“My confidence grew exponentially at the range and in the field while training my dogs. While I can’t say that I didn’t miss a bird this past season, my percentage definitely improved. But more importantly, I had my most enjoyable season to date.”
Among the various options for women’s shotguns, Syren is the only company to have a complete line of shotguns designed for women. These guns range in purpose from waterfowl to upland to shooting sports. What they have in common are specific design features that account for the geometric differences where a shotgun contacts the shooter’s body. These include a Monte Carlo comb to raise the contact point to meet a higher cheekbone, a smaller grip to better fit a smaller hand, and an adjusted cast and pitch to better fit a woman’s curves.
While no two women have the same size and shape, these female-specific features do improve the odds that the gun will fit you right off the shelf. If you need further refinement, a gunsmith can certainly make minor adjustments to perfect the fit, but it helps to start with something fairly close to your correct dimensions.
Take the Right Approach Before Buying a Shotgun
As with any major purchase, the key is for you to be realistic about your needs and intentions. We all want to have the best gear for all of our activities, but a little honest self-assessment can be helpful, too.
Are you just looking to give hunting a try to see if you enjoy it? Maybe hunting is a small part of a long list of hobbies and can’t take a disproportionate chunk of the budget. You certainly want the experience to be positive and not painful, but it’s unrealistic to spend thousands of dollars on a high-end shotgun that will only get used a few times a year.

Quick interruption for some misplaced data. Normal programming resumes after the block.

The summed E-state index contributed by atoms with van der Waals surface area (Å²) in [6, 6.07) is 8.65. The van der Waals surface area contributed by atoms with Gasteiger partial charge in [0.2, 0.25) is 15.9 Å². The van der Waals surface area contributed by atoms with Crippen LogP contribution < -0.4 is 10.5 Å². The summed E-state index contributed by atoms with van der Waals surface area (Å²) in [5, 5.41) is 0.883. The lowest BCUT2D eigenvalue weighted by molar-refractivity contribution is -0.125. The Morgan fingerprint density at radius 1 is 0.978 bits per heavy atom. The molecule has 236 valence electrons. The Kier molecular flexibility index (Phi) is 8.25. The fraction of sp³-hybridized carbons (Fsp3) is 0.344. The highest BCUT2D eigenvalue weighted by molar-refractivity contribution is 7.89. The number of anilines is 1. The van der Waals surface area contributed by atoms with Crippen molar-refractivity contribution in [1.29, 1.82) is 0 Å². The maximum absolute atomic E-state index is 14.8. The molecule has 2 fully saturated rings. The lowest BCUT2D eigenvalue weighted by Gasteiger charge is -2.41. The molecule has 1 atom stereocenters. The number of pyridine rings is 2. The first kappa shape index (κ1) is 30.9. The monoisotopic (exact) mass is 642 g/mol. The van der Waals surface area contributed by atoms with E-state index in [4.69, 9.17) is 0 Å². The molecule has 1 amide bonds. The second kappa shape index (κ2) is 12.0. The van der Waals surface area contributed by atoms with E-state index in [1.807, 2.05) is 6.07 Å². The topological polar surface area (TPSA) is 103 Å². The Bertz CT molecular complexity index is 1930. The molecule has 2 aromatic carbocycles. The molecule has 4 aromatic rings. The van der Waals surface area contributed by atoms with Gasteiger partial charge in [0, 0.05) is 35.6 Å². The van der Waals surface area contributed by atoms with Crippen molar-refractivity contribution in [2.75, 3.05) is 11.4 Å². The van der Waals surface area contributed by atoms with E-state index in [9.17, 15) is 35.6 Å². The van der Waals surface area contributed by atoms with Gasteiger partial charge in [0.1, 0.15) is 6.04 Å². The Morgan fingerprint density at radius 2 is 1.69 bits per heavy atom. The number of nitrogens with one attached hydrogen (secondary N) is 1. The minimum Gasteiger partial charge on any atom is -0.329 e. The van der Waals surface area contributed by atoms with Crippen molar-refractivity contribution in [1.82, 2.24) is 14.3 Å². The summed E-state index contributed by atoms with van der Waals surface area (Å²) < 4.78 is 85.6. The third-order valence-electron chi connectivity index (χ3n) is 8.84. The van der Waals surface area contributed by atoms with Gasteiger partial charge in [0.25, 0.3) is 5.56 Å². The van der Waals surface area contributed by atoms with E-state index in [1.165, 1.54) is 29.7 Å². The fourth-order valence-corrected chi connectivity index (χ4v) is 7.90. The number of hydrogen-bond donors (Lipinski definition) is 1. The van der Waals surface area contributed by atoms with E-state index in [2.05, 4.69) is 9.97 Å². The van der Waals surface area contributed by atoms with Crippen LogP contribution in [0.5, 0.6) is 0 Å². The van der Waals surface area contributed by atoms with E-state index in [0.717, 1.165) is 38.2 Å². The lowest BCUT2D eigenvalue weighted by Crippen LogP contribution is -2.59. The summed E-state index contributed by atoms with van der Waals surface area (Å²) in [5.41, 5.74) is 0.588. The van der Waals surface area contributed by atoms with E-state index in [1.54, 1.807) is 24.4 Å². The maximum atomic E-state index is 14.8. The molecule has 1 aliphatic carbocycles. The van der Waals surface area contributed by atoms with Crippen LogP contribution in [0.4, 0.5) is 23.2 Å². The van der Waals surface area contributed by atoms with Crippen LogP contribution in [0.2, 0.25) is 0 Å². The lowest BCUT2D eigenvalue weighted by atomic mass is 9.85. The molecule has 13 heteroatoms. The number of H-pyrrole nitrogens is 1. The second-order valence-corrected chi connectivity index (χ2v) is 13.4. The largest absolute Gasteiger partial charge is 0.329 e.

If this describes you, then don’t get too caught up in the message that you must hunt with a certain gun. There are plenty of options that can work great and help you find success in the field. Shopping the used market can help you get a higher quality gun for a reasonable price—look at Beretta 300 series shotguns; they often fit female shooters “good enough” and are not expensive.
Many shotguns, particularly semi-automatics, come with shims so you can adjust the drop and cast of the stock to get the fit reasonably close. This is easy to do with a screwdriver and, best of all, it’s a free adjustment to make. Use that mirror trick to get your eye closely aligned with the top of your barrel.
If, on the other hand, you’re diving headfirst into hunting or shooting and the phrase “good enough” makes you cringe, then you’re a great candidate for a Syren or another shotgun specifically-designed for women—Franchi, Fausti, Beretta, Browning, and Fabarm all make good ones. They are harder to find on the used market since there are simply fewer of them out in the wild, so you will likely end up purchasing new one.